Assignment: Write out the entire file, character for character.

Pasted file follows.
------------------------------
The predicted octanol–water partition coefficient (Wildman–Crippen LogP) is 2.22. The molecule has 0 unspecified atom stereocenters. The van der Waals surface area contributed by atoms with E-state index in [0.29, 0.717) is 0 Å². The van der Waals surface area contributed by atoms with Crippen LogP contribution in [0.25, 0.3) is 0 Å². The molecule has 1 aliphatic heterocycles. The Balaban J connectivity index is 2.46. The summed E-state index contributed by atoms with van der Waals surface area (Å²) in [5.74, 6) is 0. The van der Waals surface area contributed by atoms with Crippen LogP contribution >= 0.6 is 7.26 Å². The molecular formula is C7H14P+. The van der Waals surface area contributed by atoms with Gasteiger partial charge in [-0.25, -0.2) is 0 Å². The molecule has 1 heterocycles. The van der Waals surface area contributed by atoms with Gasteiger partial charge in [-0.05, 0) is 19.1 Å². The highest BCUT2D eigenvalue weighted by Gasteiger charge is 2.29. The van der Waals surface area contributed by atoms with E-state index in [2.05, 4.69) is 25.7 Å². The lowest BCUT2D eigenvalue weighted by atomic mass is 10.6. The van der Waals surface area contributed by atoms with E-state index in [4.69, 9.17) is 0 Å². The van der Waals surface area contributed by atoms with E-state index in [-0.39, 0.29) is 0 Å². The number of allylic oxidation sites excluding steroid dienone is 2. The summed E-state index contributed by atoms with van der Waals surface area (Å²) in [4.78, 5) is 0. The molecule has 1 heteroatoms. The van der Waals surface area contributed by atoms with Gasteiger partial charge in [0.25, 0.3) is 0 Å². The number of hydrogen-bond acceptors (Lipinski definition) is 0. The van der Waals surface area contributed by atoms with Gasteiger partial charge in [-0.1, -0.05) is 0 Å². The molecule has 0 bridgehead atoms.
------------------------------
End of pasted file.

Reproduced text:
The predicted octanol–water partition coefficient (Wildman–Crippen LogP) is 2.22. The molecule has 0 unspecified atom stereocenters. The van der Waals surface area contributed by atoms with E-state index in [0.29, 0.717) is 0 Å². The van der Waals surface area contributed by atoms with Crippen LogP contribution in [0.25, 0.3) is 0 Å². The molecule has 1 aliphatic heterocycles. The Balaban J connectivity index is 2.46. The summed E-state index contributed by atoms with van der Waals surface area (Å²) in [5.74, 6) is 0. The van der Waals surface area contributed by atoms with Crippen LogP contribution >= 0.6 is 7.26 Å². The molecular formula is C7H14P+. The van der Waals surface area contributed by atoms with Gasteiger partial charge in [-0.25, -0.2) is 0 Å². The molecule has 1 heterocycles. The van der Waals surface area contributed by atoms with Gasteiger partial charge in [-0.05, 0) is 19.1 Å². The highest BCUT2D eigenvalue weighted by Gasteiger charge is 2.29. The van der Waals surface area contributed by atoms with E-state index in [2.05, 4.69) is 25.7 Å². The lowest BCUT2D eigenvalue weighted by atomic mass is 10.6. The van der Waals surface area contributed by atoms with E-state index in [4.69, 9.17) is 0 Å². The van der Waals surface area contributed by atoms with E-state index in [-0.39, 0.29) is 0 Å². The number of allylic oxidation sites excluding steroid dienone is 2. The summed E-state index contributed by atoms with van der Waals surface area (Å²) in [4.78, 5) is 0. The molecule has 1 heteroatoms. The van der Waals surface area contributed by atoms with Gasteiger partial charge in [0.25, 0.3) is 0 Å². The number of hydrogen-bond acceptors (Lipinski definition) is 0. The van der Waals surface area contributed by atoms with Gasteiger partial charge in [-0.1, -0.05) is 0 Å². The molecule has 0 bridgehead atoms.